Tighter supervision of high-risk abusers on probation among 72 changes pitched to inquest jury
Jury to close out inquest next week with actual recommendations to Ont. gov't
Participants in a coroner's inquest sparked by the murders of three rural Ontario women are asking the jury to consider 72 recommendations on how to help prevent future acts of intimate partner violence — including an emergency fund for women seeking protection from their abusers.
"We've dubbed it the She C.A.N. Fund, and you'll recognize those initials: Carol, Anastasia and Natalie," said Kirsten Mercer, the lawyer for End Violence Against Women Renfrew County, one of the groups jointly seeking sweeping changes to prevent a repeat of what happened on Sept. 22, 2015.
A man with a known history of gender-based violence and who repeatedly defied his probation order without reprimand murdered Carol Culleton, Anastasia Kuzyk and Nathalie Warmerdam in and around Renfrew County. He was convicted of three counts of murder in a jury trial and is in prison.
Inquest jurors, who have heard from dozens of first-hand witnesses and experts pointing out systemic issues in the lead-up to the murders, are tasked with recommending changes to better protect and support survivors of intimate partner violence in rural communities.
On Friday, however, EVA Renfrew County, the Office of the Chief Coroner and Nathalie Warmerdam's daughter made their joint pitch for what they believe the jury should recommend.
- Read the full listed of 72 proposed recommendations here or at the bottom of the story.
"What we're asking Ontario to do is expensive, but it's critical," Prabhu Rajan, a lawyer representing the Office of the Chief Coroner, said of the proposed recommendations.
The Ontario government said it was not taking a position on any specific ideas yet because the actual slate of recommendations will require careful study.
The final recommendations won't be binding, but among the things the jury is being asked to consider is the creation of an oversight body to account for whether the Ontario government does act on final recommendations — and to explain why if it doesn't.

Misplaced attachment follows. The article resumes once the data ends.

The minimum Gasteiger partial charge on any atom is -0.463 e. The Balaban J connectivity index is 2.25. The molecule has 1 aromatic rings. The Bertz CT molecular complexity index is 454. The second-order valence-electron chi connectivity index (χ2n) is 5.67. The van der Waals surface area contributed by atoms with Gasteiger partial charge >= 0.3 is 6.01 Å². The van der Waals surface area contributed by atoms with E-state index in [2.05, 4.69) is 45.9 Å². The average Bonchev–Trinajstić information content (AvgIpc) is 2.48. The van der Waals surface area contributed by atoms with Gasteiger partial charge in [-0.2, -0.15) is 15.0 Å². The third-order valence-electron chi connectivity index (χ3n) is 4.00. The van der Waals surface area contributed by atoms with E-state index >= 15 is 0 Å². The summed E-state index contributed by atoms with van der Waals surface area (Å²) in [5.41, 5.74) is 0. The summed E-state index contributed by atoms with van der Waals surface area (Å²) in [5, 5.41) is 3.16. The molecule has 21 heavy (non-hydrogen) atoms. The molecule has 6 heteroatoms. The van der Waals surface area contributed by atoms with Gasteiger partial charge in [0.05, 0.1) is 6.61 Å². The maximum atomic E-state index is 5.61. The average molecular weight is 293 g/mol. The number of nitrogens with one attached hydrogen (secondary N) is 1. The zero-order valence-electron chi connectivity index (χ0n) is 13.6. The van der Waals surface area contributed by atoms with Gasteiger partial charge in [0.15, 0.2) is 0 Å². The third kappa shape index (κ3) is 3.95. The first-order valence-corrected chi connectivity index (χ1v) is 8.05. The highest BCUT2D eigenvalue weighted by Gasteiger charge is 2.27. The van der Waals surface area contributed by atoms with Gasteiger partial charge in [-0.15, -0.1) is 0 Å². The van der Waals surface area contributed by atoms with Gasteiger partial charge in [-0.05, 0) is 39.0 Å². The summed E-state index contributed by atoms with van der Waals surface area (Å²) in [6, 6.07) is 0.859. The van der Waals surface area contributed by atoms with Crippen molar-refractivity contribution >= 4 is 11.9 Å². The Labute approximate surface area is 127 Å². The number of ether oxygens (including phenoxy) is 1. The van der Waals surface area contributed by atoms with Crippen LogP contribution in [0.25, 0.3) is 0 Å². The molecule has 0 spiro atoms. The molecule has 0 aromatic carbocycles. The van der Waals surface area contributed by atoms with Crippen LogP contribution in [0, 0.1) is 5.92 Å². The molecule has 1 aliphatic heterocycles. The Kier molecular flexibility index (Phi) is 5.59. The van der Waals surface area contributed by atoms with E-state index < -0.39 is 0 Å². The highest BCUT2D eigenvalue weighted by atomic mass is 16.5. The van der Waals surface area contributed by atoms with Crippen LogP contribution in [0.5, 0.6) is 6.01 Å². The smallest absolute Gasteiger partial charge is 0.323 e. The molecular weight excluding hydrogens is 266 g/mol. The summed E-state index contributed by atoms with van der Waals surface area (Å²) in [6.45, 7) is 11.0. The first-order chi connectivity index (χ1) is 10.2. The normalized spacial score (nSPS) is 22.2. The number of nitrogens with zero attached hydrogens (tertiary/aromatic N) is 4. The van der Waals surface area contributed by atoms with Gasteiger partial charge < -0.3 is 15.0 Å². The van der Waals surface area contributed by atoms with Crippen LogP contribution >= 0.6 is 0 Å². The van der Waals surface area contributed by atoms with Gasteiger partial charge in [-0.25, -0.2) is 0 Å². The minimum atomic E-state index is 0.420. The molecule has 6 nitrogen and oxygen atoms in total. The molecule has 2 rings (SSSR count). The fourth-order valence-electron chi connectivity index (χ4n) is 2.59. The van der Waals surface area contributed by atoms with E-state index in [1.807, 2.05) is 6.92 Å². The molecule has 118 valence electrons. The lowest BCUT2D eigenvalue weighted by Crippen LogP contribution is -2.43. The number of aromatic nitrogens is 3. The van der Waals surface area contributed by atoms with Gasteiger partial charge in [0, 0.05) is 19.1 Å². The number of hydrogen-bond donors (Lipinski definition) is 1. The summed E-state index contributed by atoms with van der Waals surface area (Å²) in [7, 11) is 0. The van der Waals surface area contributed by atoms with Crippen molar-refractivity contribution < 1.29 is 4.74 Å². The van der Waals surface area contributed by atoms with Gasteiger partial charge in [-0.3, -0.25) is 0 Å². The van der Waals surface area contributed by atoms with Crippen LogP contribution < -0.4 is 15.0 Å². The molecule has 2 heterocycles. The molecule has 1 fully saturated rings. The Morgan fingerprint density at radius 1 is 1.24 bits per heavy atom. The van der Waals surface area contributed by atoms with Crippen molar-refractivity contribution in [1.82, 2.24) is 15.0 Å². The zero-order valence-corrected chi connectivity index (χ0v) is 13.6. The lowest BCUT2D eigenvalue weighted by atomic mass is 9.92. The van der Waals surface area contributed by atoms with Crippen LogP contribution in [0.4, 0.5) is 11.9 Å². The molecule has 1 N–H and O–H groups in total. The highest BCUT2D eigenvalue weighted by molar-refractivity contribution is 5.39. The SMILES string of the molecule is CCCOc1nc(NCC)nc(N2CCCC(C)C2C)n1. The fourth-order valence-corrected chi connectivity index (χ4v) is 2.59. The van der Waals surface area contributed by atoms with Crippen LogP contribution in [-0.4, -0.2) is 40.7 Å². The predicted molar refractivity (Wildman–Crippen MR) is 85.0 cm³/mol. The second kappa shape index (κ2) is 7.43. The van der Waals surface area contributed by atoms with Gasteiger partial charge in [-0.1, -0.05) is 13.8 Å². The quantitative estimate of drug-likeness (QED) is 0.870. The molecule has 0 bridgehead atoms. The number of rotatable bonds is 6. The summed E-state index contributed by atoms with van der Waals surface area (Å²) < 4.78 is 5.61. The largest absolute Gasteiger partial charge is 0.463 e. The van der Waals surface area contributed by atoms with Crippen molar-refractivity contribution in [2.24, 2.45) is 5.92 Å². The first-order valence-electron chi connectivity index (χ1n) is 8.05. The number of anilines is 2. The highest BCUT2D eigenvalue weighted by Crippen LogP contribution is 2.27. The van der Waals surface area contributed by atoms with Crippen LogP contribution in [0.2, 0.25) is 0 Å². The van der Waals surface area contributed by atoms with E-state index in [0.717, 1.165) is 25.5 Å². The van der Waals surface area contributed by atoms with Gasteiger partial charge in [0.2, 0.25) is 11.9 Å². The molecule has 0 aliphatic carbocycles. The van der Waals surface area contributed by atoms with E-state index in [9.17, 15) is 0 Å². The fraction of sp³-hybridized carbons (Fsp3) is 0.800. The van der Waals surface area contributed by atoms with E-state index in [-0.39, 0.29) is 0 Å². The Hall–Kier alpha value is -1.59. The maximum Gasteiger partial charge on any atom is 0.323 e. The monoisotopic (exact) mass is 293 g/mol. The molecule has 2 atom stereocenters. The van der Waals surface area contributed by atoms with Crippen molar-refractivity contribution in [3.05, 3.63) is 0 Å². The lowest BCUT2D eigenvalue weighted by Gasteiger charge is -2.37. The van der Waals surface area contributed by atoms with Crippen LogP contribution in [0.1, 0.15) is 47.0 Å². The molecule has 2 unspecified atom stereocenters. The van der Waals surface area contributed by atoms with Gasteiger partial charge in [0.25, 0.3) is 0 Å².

"They must happen quickly before another generation of women have to deal with the pain and suffering experienced by their mothers," Rajan said.
Electronic monitoring 'not a panacea'
The emergency fund for women, which would give special consideration to survivors living in rural and remote parts of the province, is not meant to tell women what their safety needs look like, Mercer said.
"But we want to take away barriers that they are encountering in making the choices that will make them and their children safer," she said.
The joint submission proposes study on a number issues or topics that have come up during the inquest, including:
- The dearth of adequate housing in rural communities.
- Laws that might allow people to obtain information from police about their partner's history of abuse.
- The requirement for police to mandatorily charge abusers. The inquest has heard that can lead women to fear further harm.
- Electronic monitoring of convicted abusers.
"It's not a panacea," Rajan said of electronic monitoring. "It sounds really great. But ... we need to learn about it and make sure we get something that makes sense, not just for Ontarians, but rural Ontarians."
'What happened?' with probation, lawyer asks
Several proposed recommendations are aimed at Ontario's probation and parole service, which admitted under heavy cross-examination this week that the man who murdered Culleton, Kuzyk and Warmerdam should have been considered for intensive supervision.
"What happened? What does supervision even mean?" Mercer said of the questions people in Renfrew County have about how the probation service monitored the man. He had been deemed a high risk to reoffend seven months before the murders and before he started stalking Culleton.
"Improved supervision of high-risk perpetrators released on probation" is therefore called for in the joint submission.
So is requiring probation officers to maintain regular contact with survivors — which the probation service has admitted did not happen in the case of Warmerdam and Kuzyk — and seeking their input before making decisions that might impact their safety.
The inquest has heard that Warmerdam warned the probation service the murderer got violent when drinking. But he was not referred to a substance abuse program.
He was allowed to relocate closer to Warmerdam over her objections as well as objections from police and crown attorneys.
The jury's deliberations on the final recommendations will continue Monday.
They are free to modify or disregard any of the 72 proposed recommendations, as well as come up with their own. Each of the recommendations they do ultimately put forward must be agreed upon by at least three of the five jury members.